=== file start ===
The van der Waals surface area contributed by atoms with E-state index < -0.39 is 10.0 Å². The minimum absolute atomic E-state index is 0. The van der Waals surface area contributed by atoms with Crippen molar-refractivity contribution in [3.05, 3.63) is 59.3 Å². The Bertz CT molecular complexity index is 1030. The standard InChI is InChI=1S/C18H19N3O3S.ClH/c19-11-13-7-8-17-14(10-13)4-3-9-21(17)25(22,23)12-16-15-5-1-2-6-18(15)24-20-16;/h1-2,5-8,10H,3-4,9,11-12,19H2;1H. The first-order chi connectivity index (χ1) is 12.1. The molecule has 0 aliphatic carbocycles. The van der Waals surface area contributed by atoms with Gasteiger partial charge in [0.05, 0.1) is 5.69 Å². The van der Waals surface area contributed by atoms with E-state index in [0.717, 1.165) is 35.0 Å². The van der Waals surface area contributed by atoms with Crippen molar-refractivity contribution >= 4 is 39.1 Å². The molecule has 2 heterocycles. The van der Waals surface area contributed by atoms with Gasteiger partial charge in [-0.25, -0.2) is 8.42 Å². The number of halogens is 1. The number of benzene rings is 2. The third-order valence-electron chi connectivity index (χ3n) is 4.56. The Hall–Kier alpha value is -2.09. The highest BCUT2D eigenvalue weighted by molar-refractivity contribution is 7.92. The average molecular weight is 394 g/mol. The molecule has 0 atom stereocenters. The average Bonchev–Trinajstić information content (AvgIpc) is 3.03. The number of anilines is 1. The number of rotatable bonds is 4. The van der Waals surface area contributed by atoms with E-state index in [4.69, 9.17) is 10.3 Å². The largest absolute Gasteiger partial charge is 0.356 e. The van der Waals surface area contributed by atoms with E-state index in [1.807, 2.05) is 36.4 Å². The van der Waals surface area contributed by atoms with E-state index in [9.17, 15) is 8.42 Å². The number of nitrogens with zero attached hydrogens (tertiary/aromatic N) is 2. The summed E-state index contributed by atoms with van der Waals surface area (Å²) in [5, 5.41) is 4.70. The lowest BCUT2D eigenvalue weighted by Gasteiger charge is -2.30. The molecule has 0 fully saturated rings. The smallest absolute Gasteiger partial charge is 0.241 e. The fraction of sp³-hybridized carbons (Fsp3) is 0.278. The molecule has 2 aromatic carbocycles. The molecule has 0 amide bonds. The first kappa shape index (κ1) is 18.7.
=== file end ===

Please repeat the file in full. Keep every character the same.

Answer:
The van der Waals surface area contributed by atoms with E-state index < -0.39 is 10.0 Å². The minimum absolute atomic E-state index is 0. The van der Waals surface area contributed by atoms with Crippen molar-refractivity contribution in [3.05, 3.63) is 59.3 Å². The Bertz CT molecular complexity index is 1030. The standard InChI is InChI=1S/C18H19N3O3S.ClH/c19-11-13-7-8-17-14(10-13)4-3-9-21(17)25(22,23)12-16-15-5-1-2-6-18(15)24-20-16;/h1-2,5-8,10H,3-4,9,11-12,19H2;1H. The first-order chi connectivity index (χ1) is 12.1. The molecule has 0 aliphatic carbocycles. The van der Waals surface area contributed by atoms with Gasteiger partial charge in [0.05, 0.1) is 5.69 Å². The van der Waals surface area contributed by atoms with E-state index in [0.717, 1.165) is 35.0 Å². The van der Waals surface area contributed by atoms with Crippen molar-refractivity contribution >= 4 is 39.1 Å². The molecule has 2 heterocycles. The van der Waals surface area contributed by atoms with Gasteiger partial charge in [-0.25, -0.2) is 8.42 Å². The number of halogens is 1. The number of benzene rings is 2. The third-order valence-electron chi connectivity index (χ3n) is 4.56. The Hall–Kier alpha value is -2.09. The highest BCUT2D eigenvalue weighted by molar-refractivity contribution is 7.92. The average molecular weight is 394 g/mol. The molecule has 0 atom stereocenters. The average Bonchev–Trinajstić information content (AvgIpc) is 3.03. The number of anilines is 1. The number of rotatable bonds is 4. The van der Waals surface area contributed by atoms with E-state index in [4.69, 9.17) is 10.3 Å². The largest absolute Gasteiger partial charge is 0.356 e. The van der Waals surface area contributed by atoms with E-state index in [1.807, 2.05) is 36.4 Å². The van der Waals surface area contributed by atoms with E-state index in [9.17, 15) is 8.42 Å². The number of nitrogens with zero attached hydrogens (tertiary/aromatic N) is 2. The summed E-state index contributed by atoms with van der Waals surface area (Å²) in [5, 5.41) is 4.70. The lowest BCUT2D eigenvalue weighted by Gasteiger charge is -2.30. The molecule has 0 fully saturated rings. The smallest absolute Gasteiger partial charge is 0.241 e. The fraction of sp³-hybridized carbons (Fsp3) is 0.278. The molecule has 2 aromatic carbocycles. The molecule has 0 amide bonds. The first kappa shape index (κ1) is 18.7.